I am currently about to start my third year at Amherst College a small liberal arts college in Western Massachusetts in the United States as a Black Studies and Women and Gender Studies double major and German as my language focus. This is a completely different path to the original plan I had in high school, which was to study accounting and eventually become a Chartered Accountant. I was fortunate enough to receive a scholarship from the Student Sponsorship Programme (SSP) in high school and SSP played a large role in my being where I am today not only for financial reasons but through help with University applications, career guidance and personal support. SSP also influenced my interest in working with the Center for Community Engagement (CCE) at Amherst College because even though I have a busy schedule as a fulltime student, I think it is important to help out where you can. Once I week I tutor at A Better Chance (ABC) a national programme that takes young boys from disadvantaged backgrounds and puts them in some of the best high schools in America. Every summer, the CCE and other departments at Amherst provide a stipend for students to go to any country in the world and intern with any community-based organization. I wanted to do something in South Africa so that I could be home and still do something productive during my school vacation and more especially work with an organisation with a focus on education and/or youth development. Thankfully we live in a technological age so I just googled the type of organisations I was interested in working with, found IkamvaYouth Gauteng within the Siyakhula Education Foundation, emailed them stating my interest in working with them and the rest is history.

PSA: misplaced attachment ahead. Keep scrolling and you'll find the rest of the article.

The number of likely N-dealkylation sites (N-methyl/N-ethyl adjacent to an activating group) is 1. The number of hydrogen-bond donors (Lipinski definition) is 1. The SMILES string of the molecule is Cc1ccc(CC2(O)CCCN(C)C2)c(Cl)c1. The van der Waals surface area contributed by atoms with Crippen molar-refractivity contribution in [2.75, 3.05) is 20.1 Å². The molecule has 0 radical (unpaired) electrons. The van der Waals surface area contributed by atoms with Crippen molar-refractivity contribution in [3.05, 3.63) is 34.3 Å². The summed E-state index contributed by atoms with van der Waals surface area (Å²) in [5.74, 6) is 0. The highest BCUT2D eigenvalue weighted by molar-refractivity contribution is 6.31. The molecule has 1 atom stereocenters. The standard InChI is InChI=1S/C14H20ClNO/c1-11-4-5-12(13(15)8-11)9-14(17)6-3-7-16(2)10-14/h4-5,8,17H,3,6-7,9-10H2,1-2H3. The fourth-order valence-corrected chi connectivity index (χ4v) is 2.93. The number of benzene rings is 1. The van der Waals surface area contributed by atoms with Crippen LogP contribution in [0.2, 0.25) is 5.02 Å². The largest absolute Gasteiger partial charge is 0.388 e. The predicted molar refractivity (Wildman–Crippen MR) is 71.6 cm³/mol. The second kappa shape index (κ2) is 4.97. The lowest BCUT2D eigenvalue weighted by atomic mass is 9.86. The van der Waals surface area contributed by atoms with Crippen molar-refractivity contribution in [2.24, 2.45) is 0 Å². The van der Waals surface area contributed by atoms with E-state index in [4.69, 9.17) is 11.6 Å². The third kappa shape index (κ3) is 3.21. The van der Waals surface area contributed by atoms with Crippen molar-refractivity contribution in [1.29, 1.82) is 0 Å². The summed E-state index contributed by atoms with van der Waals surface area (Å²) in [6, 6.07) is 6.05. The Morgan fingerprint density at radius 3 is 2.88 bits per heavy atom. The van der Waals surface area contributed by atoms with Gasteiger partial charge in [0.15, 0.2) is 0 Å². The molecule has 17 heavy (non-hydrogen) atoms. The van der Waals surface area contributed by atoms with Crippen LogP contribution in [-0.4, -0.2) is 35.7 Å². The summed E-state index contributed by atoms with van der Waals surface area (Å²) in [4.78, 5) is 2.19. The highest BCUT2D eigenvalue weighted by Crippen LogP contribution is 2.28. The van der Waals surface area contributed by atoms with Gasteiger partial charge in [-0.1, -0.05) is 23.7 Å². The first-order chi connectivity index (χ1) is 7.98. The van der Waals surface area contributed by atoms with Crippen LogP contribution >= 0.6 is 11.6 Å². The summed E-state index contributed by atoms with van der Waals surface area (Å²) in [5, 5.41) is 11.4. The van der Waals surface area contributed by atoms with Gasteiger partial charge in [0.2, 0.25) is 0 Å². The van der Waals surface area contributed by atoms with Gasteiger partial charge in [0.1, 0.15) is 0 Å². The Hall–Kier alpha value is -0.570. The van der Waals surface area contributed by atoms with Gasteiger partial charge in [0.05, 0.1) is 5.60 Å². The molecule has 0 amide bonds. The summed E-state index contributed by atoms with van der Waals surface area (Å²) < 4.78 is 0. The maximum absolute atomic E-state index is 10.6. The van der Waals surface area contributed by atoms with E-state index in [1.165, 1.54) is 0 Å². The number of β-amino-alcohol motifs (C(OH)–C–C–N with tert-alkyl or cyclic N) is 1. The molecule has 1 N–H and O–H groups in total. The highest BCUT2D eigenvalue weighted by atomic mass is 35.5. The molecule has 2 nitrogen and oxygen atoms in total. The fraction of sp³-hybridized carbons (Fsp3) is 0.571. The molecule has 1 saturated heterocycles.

I have to say, for the name SEF has made for itself, the organization is quite small. I expected the Siyakula and IkamvaYouth staff to be more than twenty people but they do not even reach ten. I was really nervous the first day I arrived but I think due to the size of the people working at SEF there is a certain bond shared and I felt comfortable in no time. One of the first chats I had with Andrew Barrett, he told me that with Education in South Africa, however bad you think it is, it is actually much worse. One of the most powerful things he told me though is the fact that 80% of South African schools are basically write-offs and it would make no difference whether they were open or closed. That struck me very much because even though I was raised by my mother as a single parent who was also the only one out of her five siblings with a stable job, I managed to go to one of the best schools in East London, Clarendon High School for girls and passed matric with four distinctions. Sometimes you become very closed off to other environments and don’t realise the extent of the inequalities that exist out there. A country like South Africa that is only in its 17th year of democracy is a great place to study the gender and racial inequalities that exist because seventeen years in not enough time for the results of the restitution policies implemented to be visible.

I attended the IkamvaYouth Careers Indaba today, June 25, 2011 and met the IkamvaYouth students for the first time. I am extremely excited to be working with all of them for the next few weeks and making a difference, however small in their lives